Cargo Vulnerable To Terrorist Threats Still Not Screened
FEBRUARY 08, 2012
It’s been more than a decade since Islamic terrorists attacked the U.S. yet the agency created to protect the nation from another strike is asleep at the wheel, failing to adequately screen the monstrous amounts of cargo that enter the country each day.
This may seem unbelievable to most Americans, that the Department of Homeland Security (DHS) can’t get its act together more than ten years after the worst terrorist attack in U.S. history. Incredibly, it’s true and the alarming details are outlined in a federal report published this week by the Government Accountability Office (GAO), the investigative arm of the U.S. Congress.
It reveals that the DHS agency responsible for screening cargo, Customs and Border Protection (CBP), still lacks the ability to check 100% of the containers that enter the U.S. through seaports each day. Under the 9/11 Commission Act, all U.S-bound cargo containers must be scanned because they are vulnerable to threats from terrorists and could be used to smuggle nuclear and radiological materials.
To meet the goal, DHS has spent hundreds of millions of dollars on faulty systems that didn’t get the job done. In fact, the agency dropped more than $200 million on 1,400 radiation portal monitors that weren’t up to the task. Last summer the agency ended that brilliant program, which was a team effort between CBP and the Domestic Nuclear Detection Office.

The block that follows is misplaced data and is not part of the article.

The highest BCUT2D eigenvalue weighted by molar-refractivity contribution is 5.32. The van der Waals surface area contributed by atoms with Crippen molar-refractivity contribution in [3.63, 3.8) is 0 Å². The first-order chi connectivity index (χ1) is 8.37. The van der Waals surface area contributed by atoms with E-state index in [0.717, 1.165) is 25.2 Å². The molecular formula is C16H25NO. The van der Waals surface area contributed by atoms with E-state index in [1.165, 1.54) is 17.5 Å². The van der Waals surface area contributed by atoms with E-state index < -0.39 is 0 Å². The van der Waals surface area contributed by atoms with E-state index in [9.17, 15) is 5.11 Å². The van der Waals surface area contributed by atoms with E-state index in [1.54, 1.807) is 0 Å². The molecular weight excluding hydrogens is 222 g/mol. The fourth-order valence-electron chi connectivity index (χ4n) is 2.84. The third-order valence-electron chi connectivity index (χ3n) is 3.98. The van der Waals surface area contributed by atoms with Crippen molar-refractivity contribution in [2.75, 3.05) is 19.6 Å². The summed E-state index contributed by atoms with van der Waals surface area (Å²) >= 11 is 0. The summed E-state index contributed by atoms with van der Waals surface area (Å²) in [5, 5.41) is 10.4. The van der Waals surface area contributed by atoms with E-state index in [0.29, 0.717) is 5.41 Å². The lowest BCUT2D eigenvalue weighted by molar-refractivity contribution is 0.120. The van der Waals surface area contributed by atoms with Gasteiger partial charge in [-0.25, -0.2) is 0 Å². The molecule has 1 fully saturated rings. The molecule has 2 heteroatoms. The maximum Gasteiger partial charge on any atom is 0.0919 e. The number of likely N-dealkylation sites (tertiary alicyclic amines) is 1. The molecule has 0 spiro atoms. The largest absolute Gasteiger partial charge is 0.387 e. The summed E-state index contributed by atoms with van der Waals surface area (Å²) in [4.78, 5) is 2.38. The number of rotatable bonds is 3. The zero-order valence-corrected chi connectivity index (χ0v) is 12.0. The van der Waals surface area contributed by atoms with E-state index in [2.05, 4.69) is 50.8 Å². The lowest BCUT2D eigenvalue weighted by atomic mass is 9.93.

So, where does that leave cargo safety? Here’s what the GAO says: “Uncertainty persists over how DHS and CBP will fulfill the mandate for 100 percent scanning given that the feasibility remains unproven in light of the challenges CBP has faced implementing a pilot program for 100 percent scanning.” That’s really comforting.
Here is another interesting tidbit. The GAO reveals that several years ago it asked Homeland Security officials to perform an analysis to determine whether 100% scanning is even feasible, but the agency hasn’t bothered doing it. Congressional investigators have logically concluded that CBP is “no longer pursuing efforts to implement 100 percent scanning” by the mandatory July 2012 deadline.
The GAO’s findings could not have come at a worst time, on the heels of an international study on maritime trafficking that reveals weapons, drugs and banned missile are regularly smuggled aboard reputable ships owned by major companies in the U.S. and Europe. As an example it lists the case of weapons traffickers who evaded international embargoes on Iran and North Korea by hiding illegal goods in sealed shipping containers using a tactic pioneered by drug smugglers.
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